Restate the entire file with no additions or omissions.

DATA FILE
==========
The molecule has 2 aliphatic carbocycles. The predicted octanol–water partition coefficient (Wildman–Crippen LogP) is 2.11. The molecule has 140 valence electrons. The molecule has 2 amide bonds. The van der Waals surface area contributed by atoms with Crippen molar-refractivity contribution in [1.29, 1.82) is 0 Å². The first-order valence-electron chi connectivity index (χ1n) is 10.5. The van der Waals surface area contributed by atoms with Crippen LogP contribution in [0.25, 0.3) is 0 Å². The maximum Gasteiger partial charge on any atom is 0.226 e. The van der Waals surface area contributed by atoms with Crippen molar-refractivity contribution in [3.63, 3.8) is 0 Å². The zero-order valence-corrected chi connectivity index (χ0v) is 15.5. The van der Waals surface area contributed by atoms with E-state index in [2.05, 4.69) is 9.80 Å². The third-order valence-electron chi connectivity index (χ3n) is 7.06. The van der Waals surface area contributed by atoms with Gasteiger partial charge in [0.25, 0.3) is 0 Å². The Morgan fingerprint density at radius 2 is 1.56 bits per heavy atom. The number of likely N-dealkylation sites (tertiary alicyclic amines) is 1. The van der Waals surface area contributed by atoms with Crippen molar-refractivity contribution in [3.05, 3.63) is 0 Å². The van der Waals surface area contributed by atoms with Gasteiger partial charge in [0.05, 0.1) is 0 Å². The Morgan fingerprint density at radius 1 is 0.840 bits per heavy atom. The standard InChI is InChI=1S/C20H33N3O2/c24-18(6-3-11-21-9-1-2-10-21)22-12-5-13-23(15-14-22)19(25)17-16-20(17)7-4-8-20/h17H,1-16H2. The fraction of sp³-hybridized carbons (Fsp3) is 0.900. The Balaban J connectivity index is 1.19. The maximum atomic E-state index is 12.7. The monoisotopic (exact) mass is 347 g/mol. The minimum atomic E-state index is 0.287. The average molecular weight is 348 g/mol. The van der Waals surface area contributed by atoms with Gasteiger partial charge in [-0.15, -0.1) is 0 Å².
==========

The molecule has 2 aliphatic carbocycles. The predicted octanol–water partition coefficient (Wildman–Crippen LogP) is 2.11. The molecule has 140 valence electrons. The molecule has 2 amide bonds. The van der Waals surface area contributed by atoms with Crippen molar-refractivity contribution in [1.29, 1.82) is 0 Å². The first-order valence-electron chi connectivity index (χ1n) is 10.5. The van der Waals surface area contributed by atoms with Crippen LogP contribution in [0.25, 0.3) is 0 Å². The maximum Gasteiger partial charge on any atom is 0.226 e. The van der Waals surface area contributed by atoms with Crippen molar-refractivity contribution in [3.63, 3.8) is 0 Å². The zero-order valence-corrected chi connectivity index (χ0v) is 15.5. The van der Waals surface area contributed by atoms with E-state index in [2.05, 4.69) is 9.80 Å². The third-order valence-electron chi connectivity index (χ3n) is 7.06. The van der Waals surface area contributed by atoms with Gasteiger partial charge in [0.25, 0.3) is 0 Å². The Morgan fingerprint density at radius 2 is 1.56 bits per heavy atom. The number of likely N-dealkylation sites (tertiary alicyclic amines) is 1. The van der Waals surface area contributed by atoms with Crippen molar-refractivity contribution in [3.05, 3.63) is 0 Å². The van der Waals surface area contributed by atoms with Gasteiger partial charge in [0.05, 0.1) is 0 Å². The Morgan fingerprint density at radius 1 is 0.840 bits per heavy atom. The standard InChI is InChI=1S/C20H33N3O2/c24-18(6-3-11-21-9-1-2-10-21)22-12-5-13-23(15-14-22)19(25)17-16-20(17)7-4-8-20/h17H,1-16H2. The fraction of sp³-hybridized carbons (Fsp3) is 0.900. The Balaban J connectivity index is 1.19. The maximum atomic E-state index is 12.7. The monoisotopic (exact) mass is 347 g/mol. The minimum atomic E-state index is 0.287. The average molecular weight is 348 g/mol. The van der Waals surface area contributed by atoms with Gasteiger partial charge in [-0.15, -0.1) is 0 Å².